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The Glass of Muddy Water

Can we sit still long enough to see clearly?

image courtesy of

It’s time to be still. (Read that sentence again. Then do it before reading on.)

Trauma, horror, devastation are everywhere — whether because of mankind’s violence or because of nature’s response to our ignorance and greed.

We can doomscroll or we can look away. Neither will make us feel better. Even raging at the machine will not significantly change anything out there.

Humankind has contained the same elements — from the sacred to the profane — throughout all time. You reading this, and I writing it, are just different recipes of everything we see out there. We have it all in us, we just emphasize different ingredients in ourselves.

“I don’t have the terrorist in me, though,” you might say. And you might be right about you.

But I know that, for me, if I believed something enough — if I truly believed that what I was doing was inherently a good deed, even if it caused devastation for some — if I believed that it was an act of sacrifice and patriotism, that my family and my people were better off because of it…I might have it in me.

My beliefs create who I am in the world and how I behave. It’s important to pay attention to what they are.

I have that violent seed in me. Will I water it?

I have that fighting wolf in me. Will I feed that one? Or the peaceful one? The consequences are unfathomable.

So. It’s time to be still.

To sit still long enough to let the glass of muddy water settle, the one my teacher, Anam Thubten, told me about — so we can actually see clearly. Let our beliefs drift to the bottom of the glass, so we can see the simple nothingness and emptiness of …

…what is.

Yesterday, my wife and I travelled to Boulder. We actually started the trip a little tired. After five hours in an airplane, we got into our rental car and headed to the AirB&B. Half an hour later, we arrived at our destination, but it was in the wrong city. I’d entered the right address, but the wrong city into my phone. We were already shot, and now the address in Boulder was an additional fifty-five minutes drive away.

Elena was furious. Probably the maddest I’d ever seen her. And yet, understandably so. Of course, her being her, she managed her fury in a very clean way. Nothing was aimed at me. It was just pure frustration, with expletives and banging of dashboard.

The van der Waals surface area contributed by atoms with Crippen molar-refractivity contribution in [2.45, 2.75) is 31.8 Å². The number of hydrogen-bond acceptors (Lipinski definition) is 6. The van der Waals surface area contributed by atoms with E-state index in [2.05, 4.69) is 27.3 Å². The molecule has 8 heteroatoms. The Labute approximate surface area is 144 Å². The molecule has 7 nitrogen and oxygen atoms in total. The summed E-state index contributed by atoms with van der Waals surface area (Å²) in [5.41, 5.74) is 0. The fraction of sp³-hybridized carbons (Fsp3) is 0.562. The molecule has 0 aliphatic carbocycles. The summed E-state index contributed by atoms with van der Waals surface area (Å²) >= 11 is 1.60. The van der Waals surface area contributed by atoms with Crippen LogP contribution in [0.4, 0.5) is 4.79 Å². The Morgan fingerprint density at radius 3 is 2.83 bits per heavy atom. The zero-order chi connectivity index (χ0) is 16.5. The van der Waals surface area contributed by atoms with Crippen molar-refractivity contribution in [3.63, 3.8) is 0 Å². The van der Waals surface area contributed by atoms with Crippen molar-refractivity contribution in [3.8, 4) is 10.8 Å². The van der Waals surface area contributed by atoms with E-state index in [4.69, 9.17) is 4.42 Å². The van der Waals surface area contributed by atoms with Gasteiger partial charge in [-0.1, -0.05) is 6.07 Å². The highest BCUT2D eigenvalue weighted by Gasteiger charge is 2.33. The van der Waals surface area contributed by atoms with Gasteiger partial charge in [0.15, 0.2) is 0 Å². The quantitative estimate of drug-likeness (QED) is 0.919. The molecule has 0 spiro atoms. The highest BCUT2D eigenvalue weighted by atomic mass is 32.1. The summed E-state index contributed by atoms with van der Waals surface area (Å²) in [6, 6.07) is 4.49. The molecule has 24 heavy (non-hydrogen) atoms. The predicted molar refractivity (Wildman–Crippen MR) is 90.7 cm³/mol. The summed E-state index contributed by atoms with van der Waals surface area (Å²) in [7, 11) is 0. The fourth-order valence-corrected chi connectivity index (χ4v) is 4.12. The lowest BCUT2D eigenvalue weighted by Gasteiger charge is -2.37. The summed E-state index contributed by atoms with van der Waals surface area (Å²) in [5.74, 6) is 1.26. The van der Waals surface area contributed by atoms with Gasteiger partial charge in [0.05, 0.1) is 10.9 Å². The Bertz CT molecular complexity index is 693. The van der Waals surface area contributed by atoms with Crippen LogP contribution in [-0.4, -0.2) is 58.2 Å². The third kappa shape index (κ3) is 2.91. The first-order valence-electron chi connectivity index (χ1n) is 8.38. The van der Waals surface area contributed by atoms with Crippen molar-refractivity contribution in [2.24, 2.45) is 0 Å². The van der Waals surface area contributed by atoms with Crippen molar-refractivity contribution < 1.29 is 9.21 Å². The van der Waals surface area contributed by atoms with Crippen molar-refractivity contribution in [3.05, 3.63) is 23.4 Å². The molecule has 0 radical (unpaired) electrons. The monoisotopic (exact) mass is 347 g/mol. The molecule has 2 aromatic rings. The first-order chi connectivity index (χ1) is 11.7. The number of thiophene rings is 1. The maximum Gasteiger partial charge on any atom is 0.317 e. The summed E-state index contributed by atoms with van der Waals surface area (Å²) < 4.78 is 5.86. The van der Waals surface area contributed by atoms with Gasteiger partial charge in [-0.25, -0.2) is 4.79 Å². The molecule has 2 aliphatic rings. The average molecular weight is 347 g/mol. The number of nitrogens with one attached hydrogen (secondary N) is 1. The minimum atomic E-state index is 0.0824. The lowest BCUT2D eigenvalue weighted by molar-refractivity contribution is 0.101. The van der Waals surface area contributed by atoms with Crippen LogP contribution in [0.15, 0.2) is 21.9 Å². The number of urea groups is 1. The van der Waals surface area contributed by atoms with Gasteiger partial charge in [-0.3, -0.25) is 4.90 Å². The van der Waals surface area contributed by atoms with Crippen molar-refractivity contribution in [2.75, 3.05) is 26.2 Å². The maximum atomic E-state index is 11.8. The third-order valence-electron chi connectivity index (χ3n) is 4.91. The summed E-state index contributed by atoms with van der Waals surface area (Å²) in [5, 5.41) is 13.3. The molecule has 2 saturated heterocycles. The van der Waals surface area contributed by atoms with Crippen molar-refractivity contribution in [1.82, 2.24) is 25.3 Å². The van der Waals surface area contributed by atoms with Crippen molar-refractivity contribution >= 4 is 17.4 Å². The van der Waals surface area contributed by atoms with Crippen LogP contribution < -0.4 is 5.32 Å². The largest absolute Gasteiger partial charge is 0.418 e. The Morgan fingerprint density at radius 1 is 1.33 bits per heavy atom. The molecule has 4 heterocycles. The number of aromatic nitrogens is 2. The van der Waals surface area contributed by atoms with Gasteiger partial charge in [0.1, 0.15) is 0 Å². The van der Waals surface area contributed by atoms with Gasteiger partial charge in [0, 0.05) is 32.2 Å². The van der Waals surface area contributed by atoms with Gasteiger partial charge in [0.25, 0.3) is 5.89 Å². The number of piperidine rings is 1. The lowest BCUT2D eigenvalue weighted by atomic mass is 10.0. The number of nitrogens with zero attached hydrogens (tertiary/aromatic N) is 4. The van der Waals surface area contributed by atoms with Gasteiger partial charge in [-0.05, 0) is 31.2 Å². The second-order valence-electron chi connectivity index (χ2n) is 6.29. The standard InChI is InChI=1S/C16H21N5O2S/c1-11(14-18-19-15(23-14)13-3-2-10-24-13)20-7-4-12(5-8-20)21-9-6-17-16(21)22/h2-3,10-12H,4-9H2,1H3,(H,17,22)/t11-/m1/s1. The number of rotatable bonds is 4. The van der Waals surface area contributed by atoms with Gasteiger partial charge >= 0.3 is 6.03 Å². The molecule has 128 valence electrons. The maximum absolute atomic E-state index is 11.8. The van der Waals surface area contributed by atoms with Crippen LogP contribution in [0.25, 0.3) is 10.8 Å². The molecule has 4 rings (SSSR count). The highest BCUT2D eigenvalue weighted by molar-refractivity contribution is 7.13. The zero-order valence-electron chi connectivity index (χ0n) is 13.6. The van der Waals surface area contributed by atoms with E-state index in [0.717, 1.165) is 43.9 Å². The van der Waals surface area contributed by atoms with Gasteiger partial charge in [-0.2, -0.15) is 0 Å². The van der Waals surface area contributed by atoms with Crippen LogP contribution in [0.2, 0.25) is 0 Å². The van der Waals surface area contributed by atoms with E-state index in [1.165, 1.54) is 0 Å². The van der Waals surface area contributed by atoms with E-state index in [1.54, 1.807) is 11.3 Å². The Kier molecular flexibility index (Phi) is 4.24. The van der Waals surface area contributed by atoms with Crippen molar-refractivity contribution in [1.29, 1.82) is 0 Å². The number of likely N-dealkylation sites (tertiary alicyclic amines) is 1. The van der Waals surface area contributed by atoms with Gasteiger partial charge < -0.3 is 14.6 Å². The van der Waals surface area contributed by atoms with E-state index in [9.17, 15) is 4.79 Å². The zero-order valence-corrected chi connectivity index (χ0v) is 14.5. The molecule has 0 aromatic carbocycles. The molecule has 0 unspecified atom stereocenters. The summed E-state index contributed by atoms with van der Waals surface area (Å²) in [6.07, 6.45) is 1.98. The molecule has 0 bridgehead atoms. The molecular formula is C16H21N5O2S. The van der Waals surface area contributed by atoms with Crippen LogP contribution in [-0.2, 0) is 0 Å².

For some reason, I was calm. I felt SO bad, of course. I said sorry. But there was nothing to do about it that wouldn’t exacerbate the situation. I allowed my calm and her fury to live in the same car while we navigated back to our correct destination. As I settled into that particular muddy glass of water, and sat still for the long, silent drive home, I realized a couple things.

  1. The beliefs involved are too many to name — but here are a few: I should have been more careful with the navigation. I should be more mindful about everything. Elena shouldn’t have let me be in charge of the navigation in the first place, so it’s really her fault. :-) Elena shouldn’t have gotten so mad because I was tired.

  2. The ‘what is-ness’ of it all is, I didn’t notice that the navigation system had generated two identical addresses, one for Denver and one for Boulder, and I’d just chosen the first one.

Notice I don’t say that I should’ve noticed it (muddy water). I just didn’t notice it (clear water). I don’t think for a moment that Elena shouldn’t have gotten furious (muddy water). She just did (clear water). And — this is even more important — I don’t say to myself “I suck because I did this and now Elena’s mad, and it’s all my fault” (real muddy water). It’s just, we’re two tired women in a car, in two different states of being for the moment (clear water.

What do you have in your glass of water right now that you could be still about? Make a list.

Then practice just sitting still for longer than you want to. See what happens.

(May all beings be safe from inner and outer harm, be free from guilt, shame and hatred, and may all being live with the ease of an open heart.)


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